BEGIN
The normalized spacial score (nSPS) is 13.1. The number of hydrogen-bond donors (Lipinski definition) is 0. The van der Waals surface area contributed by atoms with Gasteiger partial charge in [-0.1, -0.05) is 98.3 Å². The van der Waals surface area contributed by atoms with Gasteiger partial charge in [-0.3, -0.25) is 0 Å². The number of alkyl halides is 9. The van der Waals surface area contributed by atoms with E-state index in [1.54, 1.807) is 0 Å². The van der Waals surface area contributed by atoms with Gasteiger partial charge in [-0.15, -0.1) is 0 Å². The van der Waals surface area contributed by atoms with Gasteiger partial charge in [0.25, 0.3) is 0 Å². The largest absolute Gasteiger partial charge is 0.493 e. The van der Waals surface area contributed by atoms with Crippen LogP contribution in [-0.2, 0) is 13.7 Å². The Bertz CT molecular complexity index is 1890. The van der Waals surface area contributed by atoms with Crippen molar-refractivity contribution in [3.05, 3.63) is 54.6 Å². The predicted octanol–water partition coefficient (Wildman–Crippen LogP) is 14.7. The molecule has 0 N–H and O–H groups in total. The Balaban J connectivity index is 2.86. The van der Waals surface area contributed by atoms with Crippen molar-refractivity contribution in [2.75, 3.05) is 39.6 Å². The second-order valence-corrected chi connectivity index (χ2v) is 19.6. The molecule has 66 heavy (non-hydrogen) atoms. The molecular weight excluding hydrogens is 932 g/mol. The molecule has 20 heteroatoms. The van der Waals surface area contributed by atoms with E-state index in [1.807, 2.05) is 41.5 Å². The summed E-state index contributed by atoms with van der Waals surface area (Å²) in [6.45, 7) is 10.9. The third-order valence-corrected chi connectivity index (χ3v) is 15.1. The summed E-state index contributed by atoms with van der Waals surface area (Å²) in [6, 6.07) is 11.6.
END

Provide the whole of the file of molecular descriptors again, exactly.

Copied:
The normalized spacial score (nSPS) is 13.1. The number of hydrogen-bond donors (Lipinski definition) is 0. The van der Waals surface area contributed by atoms with Gasteiger partial charge in [-0.1, -0.05) is 98.3 Å². The van der Waals surface area contributed by atoms with Gasteiger partial charge in [-0.3, -0.25) is 0 Å². The number of alkyl halides is 9. The van der Waals surface area contributed by atoms with E-state index in [1.54, 1.807) is 0 Å². The van der Waals surface area contributed by atoms with Gasteiger partial charge in [-0.15, -0.1) is 0 Å². The van der Waals surface area contributed by atoms with Gasteiger partial charge in [0.25, 0.3) is 0 Å². The largest absolute Gasteiger partial charge is 0.493 e. The van der Waals surface area contributed by atoms with Crippen LogP contribution in [-0.2, 0) is 13.7 Å². The Bertz CT molecular complexity index is 1890. The van der Waals surface area contributed by atoms with Crippen molar-refractivity contribution in [3.05, 3.63) is 54.6 Å². The predicted octanol–water partition coefficient (Wildman–Crippen LogP) is 14.7. The molecule has 0 N–H and O–H groups in total. The Balaban J connectivity index is 2.86. The van der Waals surface area contributed by atoms with Crippen molar-refractivity contribution in [2.75, 3.05) is 39.6 Å². The second-order valence-corrected chi connectivity index (χ2v) is 19.6. The molecule has 66 heavy (non-hydrogen) atoms. The molecular weight excluding hydrogens is 932 g/mol. The molecule has 20 heteroatoms. The van der Waals surface area contributed by atoms with E-state index in [1.807, 2.05) is 41.5 Å². The summed E-state index contributed by atoms with van der Waals surface area (Å²) in [6.45, 7) is 10.9. The third-order valence-corrected chi connectivity index (χ3v) is 15.1. The summed E-state index contributed by atoms with van der Waals surface area (Å²) in [6, 6.07) is 11.6.